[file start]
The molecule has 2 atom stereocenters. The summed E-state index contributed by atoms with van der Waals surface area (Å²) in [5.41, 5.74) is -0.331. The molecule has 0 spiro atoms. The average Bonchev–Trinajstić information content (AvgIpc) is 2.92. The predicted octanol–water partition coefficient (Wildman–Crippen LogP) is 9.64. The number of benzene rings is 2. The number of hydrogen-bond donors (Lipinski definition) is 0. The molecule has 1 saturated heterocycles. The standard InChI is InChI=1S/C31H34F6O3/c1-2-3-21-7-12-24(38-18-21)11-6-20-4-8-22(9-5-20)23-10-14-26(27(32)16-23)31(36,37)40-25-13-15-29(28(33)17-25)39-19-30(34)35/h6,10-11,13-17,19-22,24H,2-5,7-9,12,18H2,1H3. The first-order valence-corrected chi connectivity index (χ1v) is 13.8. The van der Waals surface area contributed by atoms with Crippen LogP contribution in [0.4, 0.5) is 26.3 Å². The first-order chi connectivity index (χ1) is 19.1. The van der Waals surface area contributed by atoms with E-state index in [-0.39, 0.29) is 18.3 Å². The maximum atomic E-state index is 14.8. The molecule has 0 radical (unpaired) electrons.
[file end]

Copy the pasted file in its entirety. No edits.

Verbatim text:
The molecule has 2 atom stereocenters. The summed E-state index contributed by atoms with van der Waals surface area (Å²) in [5.41, 5.74) is -0.331. The molecule has 0 spiro atoms. The average Bonchev–Trinajstić information content (AvgIpc) is 2.92. The predicted octanol–water partition coefficient (Wildman–Crippen LogP) is 9.64. The number of benzene rings is 2. The number of hydrogen-bond donors (Lipinski definition) is 0. The molecule has 1 saturated heterocycles. The standard InChI is InChI=1S/C31H34F6O3/c1-2-3-21-7-12-24(38-18-21)11-6-20-4-8-22(9-5-20)23-10-14-26(27(32)16-23)31(36,37)40-25-13-15-29(28(33)17-25)39-19-30(34)35/h6,10-11,13-17,19-22,24H,2-5,7-9,12,18H2,1H3. The first-order valence-corrected chi connectivity index (χ1v) is 13.8. The van der Waals surface area contributed by atoms with Crippen LogP contribution in [0.4, 0.5) is 26.3 Å². The first-order chi connectivity index (χ1) is 19.1. The van der Waals surface area contributed by atoms with E-state index in [-0.39, 0.29) is 18.3 Å². The maximum atomic E-state index is 14.8. The molecule has 0 radical (unpaired) electrons.